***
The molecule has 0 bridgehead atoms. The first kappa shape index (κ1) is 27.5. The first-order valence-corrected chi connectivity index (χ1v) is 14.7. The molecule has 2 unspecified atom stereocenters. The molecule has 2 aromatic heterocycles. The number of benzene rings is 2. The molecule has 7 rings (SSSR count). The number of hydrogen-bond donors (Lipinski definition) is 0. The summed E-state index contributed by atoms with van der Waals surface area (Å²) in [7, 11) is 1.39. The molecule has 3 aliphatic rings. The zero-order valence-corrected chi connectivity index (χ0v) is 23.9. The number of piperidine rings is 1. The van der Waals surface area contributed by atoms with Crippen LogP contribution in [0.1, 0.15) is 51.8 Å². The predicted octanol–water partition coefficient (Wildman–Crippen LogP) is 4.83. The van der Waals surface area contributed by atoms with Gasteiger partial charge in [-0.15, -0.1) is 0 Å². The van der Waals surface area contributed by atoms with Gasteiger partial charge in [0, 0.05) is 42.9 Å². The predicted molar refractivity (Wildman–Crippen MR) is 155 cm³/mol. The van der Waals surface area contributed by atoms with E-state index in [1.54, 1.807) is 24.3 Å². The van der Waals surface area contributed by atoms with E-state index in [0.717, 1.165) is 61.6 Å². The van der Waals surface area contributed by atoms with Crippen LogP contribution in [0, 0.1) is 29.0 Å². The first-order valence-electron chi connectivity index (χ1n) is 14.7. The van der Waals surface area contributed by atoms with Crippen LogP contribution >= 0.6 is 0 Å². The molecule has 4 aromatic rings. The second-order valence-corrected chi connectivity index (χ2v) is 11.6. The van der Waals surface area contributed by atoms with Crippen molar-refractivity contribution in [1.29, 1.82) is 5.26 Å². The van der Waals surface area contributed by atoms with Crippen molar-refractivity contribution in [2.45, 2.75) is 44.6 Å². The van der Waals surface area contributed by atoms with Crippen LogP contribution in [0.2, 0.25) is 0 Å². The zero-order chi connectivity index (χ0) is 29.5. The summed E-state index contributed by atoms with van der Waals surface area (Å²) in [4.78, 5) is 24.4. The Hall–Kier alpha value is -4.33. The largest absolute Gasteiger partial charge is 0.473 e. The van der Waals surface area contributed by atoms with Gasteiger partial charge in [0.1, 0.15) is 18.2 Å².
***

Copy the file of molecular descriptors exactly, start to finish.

The molecule has 0 bridgehead atoms. The first kappa shape index (κ1) is 27.5. The first-order valence-corrected chi connectivity index (χ1v) is 14.7. The molecule has 2 unspecified atom stereocenters. The molecule has 2 aromatic heterocycles. The number of benzene rings is 2. The molecule has 7 rings (SSSR count). The number of hydrogen-bond donors (Lipinski definition) is 0. The summed E-state index contributed by atoms with van der Waals surface area (Å²) in [7, 11) is 1.39. The molecule has 3 aliphatic rings. The zero-order valence-corrected chi connectivity index (χ0v) is 23.9. The number of piperidine rings is 1. The van der Waals surface area contributed by atoms with Crippen LogP contribution in [0.1, 0.15) is 51.8 Å². The predicted octanol–water partition coefficient (Wildman–Crippen LogP) is 4.83. The van der Waals surface area contributed by atoms with Gasteiger partial charge in [-0.15, -0.1) is 0 Å². The van der Waals surface area contributed by atoms with Gasteiger partial charge in [0, 0.05) is 42.9 Å². The predicted molar refractivity (Wildman–Crippen MR) is 155 cm³/mol. The van der Waals surface area contributed by atoms with E-state index in [1.54, 1.807) is 24.3 Å². The van der Waals surface area contributed by atoms with E-state index in [0.717, 1.165) is 61.6 Å². The van der Waals surface area contributed by atoms with Crippen LogP contribution in [0, 0.1) is 29.0 Å². The first-order valence-electron chi connectivity index (χ1n) is 14.7. The van der Waals surface area contributed by atoms with Crippen LogP contribution >= 0.6 is 0 Å². The molecule has 4 aromatic rings. The second-order valence-corrected chi connectivity index (χ2v) is 11.6. The van der Waals surface area contributed by atoms with Crippen molar-refractivity contribution in [1.29, 1.82) is 5.26 Å². The van der Waals surface area contributed by atoms with Crippen molar-refractivity contribution in [2.45, 2.75) is 44.6 Å². The van der Waals surface area contributed by atoms with Crippen LogP contribution in [0.2, 0.25) is 0 Å². The zero-order chi connectivity index (χ0) is 29.5. The summed E-state index contributed by atoms with van der Waals surface area (Å²) in [4.78, 5) is 24.4. The Hall–Kier alpha value is -4.33. The largest absolute Gasteiger partial charge is 0.473 e. The van der Waals surface area contributed by atoms with Gasteiger partial charge in [0.1, 0.15) is 18.2 Å².